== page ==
Hyperexcitability and abnormal movements have been reported in patients following a single administration of promethazine HCl. Consideration should be given to the discontinuation of promethazine HCl and to the use of other drugs if these reactions occur. Respiratory depression, nightmares, delirium, and agitated behavior have also been reported in some of these patients.
Signs and symptoms of overdosage with promethazine HCl range from mild depression of the central nervous system and cardiovascular system to profound hypotension, respiratory depression, unconsciousness, and sudden death. Other reported reactions include hyperreflexia, hypertonia, ataxia, athetosis, and extensor-plantar reflexes (Babinski reflex).
Stimulation may be evident, especially in children and geriatric patients. Convulsions may rarely occur. A paradoxical-type reaction has been reported in children receiving single doses of 75 mg to 125 mg orally, characterized by hyperexcitability and nightmares.
Atropine-like signs and symptoms-dry mouth, fixed, dilated pupils, flushing, as well as gastrointestinal symptoms-may occur.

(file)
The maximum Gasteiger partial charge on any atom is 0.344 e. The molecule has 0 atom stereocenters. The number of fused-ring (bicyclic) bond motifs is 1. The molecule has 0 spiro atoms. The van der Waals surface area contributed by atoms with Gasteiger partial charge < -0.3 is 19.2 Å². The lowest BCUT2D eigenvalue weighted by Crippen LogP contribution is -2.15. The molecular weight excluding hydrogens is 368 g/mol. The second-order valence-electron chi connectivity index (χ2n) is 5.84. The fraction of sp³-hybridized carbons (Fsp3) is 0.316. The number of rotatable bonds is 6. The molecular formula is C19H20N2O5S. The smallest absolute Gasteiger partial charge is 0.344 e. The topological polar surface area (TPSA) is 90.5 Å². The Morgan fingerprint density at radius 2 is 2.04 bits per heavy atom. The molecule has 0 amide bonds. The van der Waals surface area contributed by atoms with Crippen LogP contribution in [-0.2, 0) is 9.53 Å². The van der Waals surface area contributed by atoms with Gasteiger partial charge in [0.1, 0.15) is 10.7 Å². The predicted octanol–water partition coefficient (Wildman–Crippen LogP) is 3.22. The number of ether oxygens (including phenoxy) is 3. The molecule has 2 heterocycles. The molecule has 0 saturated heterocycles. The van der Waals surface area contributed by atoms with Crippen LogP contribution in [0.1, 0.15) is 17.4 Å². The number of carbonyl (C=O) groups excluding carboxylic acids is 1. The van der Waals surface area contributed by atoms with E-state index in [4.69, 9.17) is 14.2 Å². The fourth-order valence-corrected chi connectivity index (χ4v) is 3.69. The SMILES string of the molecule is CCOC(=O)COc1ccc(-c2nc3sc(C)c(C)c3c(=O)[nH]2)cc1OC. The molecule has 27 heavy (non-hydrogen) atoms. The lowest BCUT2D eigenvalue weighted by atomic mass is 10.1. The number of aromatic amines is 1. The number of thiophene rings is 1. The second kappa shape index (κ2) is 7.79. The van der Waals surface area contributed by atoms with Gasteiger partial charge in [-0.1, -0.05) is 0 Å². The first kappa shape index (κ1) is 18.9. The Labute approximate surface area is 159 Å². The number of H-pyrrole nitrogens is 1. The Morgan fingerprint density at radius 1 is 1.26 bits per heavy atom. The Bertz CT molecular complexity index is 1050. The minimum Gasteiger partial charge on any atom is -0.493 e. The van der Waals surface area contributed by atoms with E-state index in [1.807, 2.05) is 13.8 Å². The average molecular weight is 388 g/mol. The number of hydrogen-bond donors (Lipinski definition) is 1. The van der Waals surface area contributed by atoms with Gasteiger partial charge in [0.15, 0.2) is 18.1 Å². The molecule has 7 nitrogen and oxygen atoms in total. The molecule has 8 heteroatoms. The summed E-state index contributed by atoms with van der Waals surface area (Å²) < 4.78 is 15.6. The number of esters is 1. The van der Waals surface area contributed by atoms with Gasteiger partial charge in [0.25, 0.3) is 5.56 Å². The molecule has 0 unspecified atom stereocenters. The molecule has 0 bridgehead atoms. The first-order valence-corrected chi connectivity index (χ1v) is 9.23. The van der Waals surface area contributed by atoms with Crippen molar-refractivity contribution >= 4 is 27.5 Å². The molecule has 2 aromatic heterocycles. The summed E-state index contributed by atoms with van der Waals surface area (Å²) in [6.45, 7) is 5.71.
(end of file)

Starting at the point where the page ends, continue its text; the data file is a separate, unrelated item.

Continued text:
Treatment of overdosage is essentially symptomatic and supportive. Only in cases of extreme overdosage or individual sensitivity do vital signs, including respiration, pulse, blood pressure, temperature, and EKG, need to be monitored. Activated charcoal orally or by lavage may be given, or sodium or magnesium sulfate orally as a cathartic. Attention should be given to the reestablishment of adequate respiratory exchange through provision of a patent airway and institution of assisted or controlled ventilation. Diazepam may be used to control convulsions. Acidosis and electrolyte losses should be corrected. Note that any depressant effects of promethazine HCl are not reversed by naloxone. Avoid analeptics which may cause convulsions.